For Allison Reeves, cancer is not just a disease that has taken several of her family members over the years; it’s a calling that has led her to her career.
Reeves lost her father, a sister-in-law and two of her aunts to various forms of cancer.
“I can remember a time when I didn’t think cancer would ever affect my family,” Reeves said. “I heard about it, and I knew it was out there, but it had never hit home. But it seemed like once it did it was affecting everyone. I believe that’s why I’m where I’m at today. We have to find a cure.”
Reeves was raised in Surry County near Jot Em Down. She grew up on a tobacco farm, an ironic fact now that she spends her days helping in the battle against cancer.
“Even though I’m totally against tobacco, I think everyone should have to do work in a tobacco field at some time in their life, because it’s a very hard job,” Reeves said.
Reeves attended Surry Central High School and fell in love shortly out of high school. After a few years of dating she married her husband, who she’s been married to for 27 years. Her husband was a lifelong resident of Yadkin County, so Reeves joined him in the county. The couple has one son.
“I went back to school while my son was a baby and became a certified medical assistant,” Reeves said. “I was drawn to that career because I’ve always been geared toward service type work, and medicine is a service field.”
Reeves said that she spent many years working as a medical assistant. But as times changed, so did her field. She saw a change in the way patients were treated and didn’t feel the same passion for it as she once had.
“I loved medicine,” Reeves said. “But medicine as we’ve all seen has become a business. It’s still a service, but it very much feels like a business these days.”
During her last years in the medical field Reeves said that she had put on some extra pounds and grew unhappy with her body. So she joined Weight Watchers to help her lose the weight. Her significant weight loss while she was on the program inspired her.
Reeves realized that there were other people out there who had similar stories, and she wanted to help them achieve the same goals she had. So she took a job as a leader with Weight Watchers for six years.
“I held the Weight Watchers meetings, and I worked in Elkin, Yadkin and Wilkes Counties,” Reeves said. “That was a job where you always went home feeling good about what you did. But when the economy took a turn it hurt us tremendously, especially in the rural areas.”
From there Reeves started looking for the next plan in her life. Her father had been diagnosed with prostate cancer, and after a long stretch of difficulties and treatment he lost his battle in January 2010.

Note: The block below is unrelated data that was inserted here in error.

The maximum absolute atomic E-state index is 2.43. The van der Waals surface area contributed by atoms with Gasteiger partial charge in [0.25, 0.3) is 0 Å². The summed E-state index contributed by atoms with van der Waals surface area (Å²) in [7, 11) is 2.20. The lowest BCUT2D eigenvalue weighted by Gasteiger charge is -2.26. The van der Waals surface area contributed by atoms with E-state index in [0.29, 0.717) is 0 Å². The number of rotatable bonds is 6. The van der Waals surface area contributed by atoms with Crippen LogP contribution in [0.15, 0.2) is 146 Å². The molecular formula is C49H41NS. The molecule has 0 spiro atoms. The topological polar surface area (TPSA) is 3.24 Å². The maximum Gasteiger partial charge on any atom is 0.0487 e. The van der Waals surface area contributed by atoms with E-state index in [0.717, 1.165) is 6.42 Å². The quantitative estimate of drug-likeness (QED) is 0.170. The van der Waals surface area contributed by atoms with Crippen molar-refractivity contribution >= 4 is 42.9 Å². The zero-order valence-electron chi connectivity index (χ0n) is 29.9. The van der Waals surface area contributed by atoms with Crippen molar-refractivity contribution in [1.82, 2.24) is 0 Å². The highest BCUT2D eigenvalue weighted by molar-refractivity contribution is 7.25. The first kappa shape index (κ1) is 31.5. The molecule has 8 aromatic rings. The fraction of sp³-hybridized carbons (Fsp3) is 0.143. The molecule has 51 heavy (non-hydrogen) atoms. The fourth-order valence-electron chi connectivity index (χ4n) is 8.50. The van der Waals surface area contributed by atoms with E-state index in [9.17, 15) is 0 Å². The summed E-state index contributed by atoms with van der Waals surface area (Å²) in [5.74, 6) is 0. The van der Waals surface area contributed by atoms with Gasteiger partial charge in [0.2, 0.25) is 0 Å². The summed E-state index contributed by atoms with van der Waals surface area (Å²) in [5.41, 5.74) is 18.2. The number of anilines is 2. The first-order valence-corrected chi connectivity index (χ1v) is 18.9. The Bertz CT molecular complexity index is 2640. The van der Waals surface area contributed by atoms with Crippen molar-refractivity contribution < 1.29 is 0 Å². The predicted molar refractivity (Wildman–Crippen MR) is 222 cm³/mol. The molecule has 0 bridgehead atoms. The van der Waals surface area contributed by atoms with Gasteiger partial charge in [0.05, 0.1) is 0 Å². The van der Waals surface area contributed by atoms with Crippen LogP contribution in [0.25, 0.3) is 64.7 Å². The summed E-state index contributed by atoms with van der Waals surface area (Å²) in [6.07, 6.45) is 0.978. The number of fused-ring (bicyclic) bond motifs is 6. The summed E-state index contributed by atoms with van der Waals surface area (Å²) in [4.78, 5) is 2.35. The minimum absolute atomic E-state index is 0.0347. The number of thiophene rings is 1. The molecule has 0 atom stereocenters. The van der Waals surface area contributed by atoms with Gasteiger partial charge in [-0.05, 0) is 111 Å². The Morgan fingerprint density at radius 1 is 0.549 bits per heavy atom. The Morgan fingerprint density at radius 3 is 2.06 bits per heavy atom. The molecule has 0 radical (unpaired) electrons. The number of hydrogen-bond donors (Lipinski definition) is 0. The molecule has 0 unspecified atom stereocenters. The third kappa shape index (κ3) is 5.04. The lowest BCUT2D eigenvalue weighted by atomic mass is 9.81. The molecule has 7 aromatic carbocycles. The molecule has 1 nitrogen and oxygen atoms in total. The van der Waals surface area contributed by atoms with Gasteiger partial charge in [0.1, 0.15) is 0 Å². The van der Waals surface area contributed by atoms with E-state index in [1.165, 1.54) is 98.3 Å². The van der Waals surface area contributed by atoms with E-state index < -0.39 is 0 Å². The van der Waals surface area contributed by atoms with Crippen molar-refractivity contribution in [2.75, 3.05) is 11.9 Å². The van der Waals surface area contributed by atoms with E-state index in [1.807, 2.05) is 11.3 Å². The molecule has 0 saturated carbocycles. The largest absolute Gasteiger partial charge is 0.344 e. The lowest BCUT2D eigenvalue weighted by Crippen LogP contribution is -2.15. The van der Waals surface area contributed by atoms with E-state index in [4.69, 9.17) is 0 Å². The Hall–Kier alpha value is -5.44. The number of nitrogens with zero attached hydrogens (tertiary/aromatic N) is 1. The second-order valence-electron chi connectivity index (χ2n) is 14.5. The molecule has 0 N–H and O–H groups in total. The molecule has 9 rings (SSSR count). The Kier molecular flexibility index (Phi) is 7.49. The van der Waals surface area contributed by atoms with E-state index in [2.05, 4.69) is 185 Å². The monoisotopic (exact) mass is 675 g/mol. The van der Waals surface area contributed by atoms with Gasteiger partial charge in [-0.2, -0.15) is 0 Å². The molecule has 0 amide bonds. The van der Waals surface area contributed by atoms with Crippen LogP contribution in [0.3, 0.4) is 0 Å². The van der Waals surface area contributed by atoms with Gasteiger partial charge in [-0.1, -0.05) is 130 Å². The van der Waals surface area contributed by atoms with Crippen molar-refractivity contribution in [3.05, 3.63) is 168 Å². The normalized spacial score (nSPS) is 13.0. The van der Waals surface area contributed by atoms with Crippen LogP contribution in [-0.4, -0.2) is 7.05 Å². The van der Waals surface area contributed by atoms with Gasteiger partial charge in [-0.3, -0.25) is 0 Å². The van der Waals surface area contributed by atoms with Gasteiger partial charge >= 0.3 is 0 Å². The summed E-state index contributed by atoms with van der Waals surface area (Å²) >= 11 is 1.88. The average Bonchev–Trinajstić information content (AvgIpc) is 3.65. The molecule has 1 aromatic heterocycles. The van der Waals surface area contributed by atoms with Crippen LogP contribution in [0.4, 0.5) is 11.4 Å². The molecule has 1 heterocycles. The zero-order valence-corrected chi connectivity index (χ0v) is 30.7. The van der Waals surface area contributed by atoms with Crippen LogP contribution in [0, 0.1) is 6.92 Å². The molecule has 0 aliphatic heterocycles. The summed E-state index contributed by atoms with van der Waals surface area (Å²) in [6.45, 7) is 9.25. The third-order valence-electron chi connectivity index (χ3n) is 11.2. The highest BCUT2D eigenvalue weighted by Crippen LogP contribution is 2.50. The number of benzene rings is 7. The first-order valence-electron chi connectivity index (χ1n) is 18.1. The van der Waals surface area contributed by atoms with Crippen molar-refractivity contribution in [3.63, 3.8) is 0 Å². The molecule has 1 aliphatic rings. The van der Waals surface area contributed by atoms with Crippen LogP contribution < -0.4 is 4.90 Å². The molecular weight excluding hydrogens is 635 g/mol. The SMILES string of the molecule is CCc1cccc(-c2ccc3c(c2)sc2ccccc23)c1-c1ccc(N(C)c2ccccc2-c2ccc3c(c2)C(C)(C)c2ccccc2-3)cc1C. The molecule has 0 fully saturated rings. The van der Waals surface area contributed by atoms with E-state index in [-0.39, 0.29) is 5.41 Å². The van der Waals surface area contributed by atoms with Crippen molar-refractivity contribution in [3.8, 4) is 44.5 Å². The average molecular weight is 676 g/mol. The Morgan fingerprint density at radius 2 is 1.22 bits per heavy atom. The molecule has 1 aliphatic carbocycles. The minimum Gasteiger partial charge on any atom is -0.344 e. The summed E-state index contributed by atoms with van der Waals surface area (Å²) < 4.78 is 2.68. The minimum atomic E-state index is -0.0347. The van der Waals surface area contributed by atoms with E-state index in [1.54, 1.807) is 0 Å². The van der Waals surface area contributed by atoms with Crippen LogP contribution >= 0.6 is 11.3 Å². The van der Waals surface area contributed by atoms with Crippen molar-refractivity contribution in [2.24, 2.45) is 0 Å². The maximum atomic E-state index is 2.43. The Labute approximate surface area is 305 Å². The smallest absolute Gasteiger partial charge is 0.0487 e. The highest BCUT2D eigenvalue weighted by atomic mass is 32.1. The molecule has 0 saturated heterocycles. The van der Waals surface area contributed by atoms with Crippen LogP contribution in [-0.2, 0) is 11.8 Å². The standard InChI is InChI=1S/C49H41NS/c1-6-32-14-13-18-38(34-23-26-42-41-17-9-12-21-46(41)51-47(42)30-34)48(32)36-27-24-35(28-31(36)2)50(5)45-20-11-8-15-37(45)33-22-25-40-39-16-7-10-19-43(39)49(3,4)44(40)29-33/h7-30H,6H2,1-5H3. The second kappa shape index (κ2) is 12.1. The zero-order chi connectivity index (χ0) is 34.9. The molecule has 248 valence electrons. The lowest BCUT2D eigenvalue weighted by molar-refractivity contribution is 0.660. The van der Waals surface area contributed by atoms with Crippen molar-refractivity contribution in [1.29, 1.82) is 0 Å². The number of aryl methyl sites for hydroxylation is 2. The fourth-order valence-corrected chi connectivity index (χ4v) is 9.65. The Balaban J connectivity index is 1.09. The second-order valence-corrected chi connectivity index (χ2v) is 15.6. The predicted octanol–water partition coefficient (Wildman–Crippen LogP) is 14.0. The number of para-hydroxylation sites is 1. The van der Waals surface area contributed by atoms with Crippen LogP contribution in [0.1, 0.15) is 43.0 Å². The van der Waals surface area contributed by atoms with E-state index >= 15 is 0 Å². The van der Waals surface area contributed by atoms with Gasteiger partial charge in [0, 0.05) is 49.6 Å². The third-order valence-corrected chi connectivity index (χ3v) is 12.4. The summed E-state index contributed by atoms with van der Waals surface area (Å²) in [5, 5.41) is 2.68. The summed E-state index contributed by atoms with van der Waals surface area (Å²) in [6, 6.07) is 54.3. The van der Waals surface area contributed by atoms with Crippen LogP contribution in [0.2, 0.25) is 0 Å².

The day after he died, Reeves was looking through the local paper when she saw a job listing for the American Cancer Society. It caught her eye, but after watching her father lose his battle she decided against applying. After several months of various job possibilities that didn’t work out, she picked up the paper once more.
“There was a posting, and it was the same job that I saw a few months before,” Reeves said. “I decided that the job was available again so maybe it was a sign for me to apply. So I did and the rest of that is history.”
Reeves accepted the position as a community manager. She had been a volunteer with Relay For Life in Elkin for 12 years before taking the position, so she had a strong appreciation for the work of the organization.
“I knew what the American Cancer Society did, but I did not understand the whole concept,” Reeves said. “When I took the position I realized that there were so many more areas to the American Cancer Society.”
Reeves said that the most important part of her job is reaching out to patients and letting them know that the organization is there for them and that there are services available in their county.
When Reeves isn’t dedicating her time to others she likes to cut herself off from the world and enjoy some silence. She says she likes to travel to the mountains, turn off her computer and phone and be inaccessible for a few days.
“Nobody is calling me and nobody is dropping by, and we can just take it easy for a few days,” Reeves said.
When she’s not hiding away, Reeves and her husband like to watch their son coach football and basketball. Their son is a high school biology teacher in Stokes County, and he serves as the assistant coach and JV girl’s basketball coach.
Reeves said that she has also spent time serving on mission trips to West Africa, which have had a profound effect on her life.
“Everybody around me was not excited about me going on this trip because they thought it would be a dangerous trip. … But it was something that I needed to do and felt led to do,” Reeves said. “That trip totally changed me and how I think about things. It put everything in perspective for me.”
Reeves said that ever since she came back from her trip she has wanted to go back.
“I feel like I have a family there, because we were embraced just like we were their family,” Reeves said. “If we all took a week or two out of lives to go share with people who have so much less than us, what a difference we would make in the world.”
Reach Lindsay Craven at 679-2341 or at email@example.com.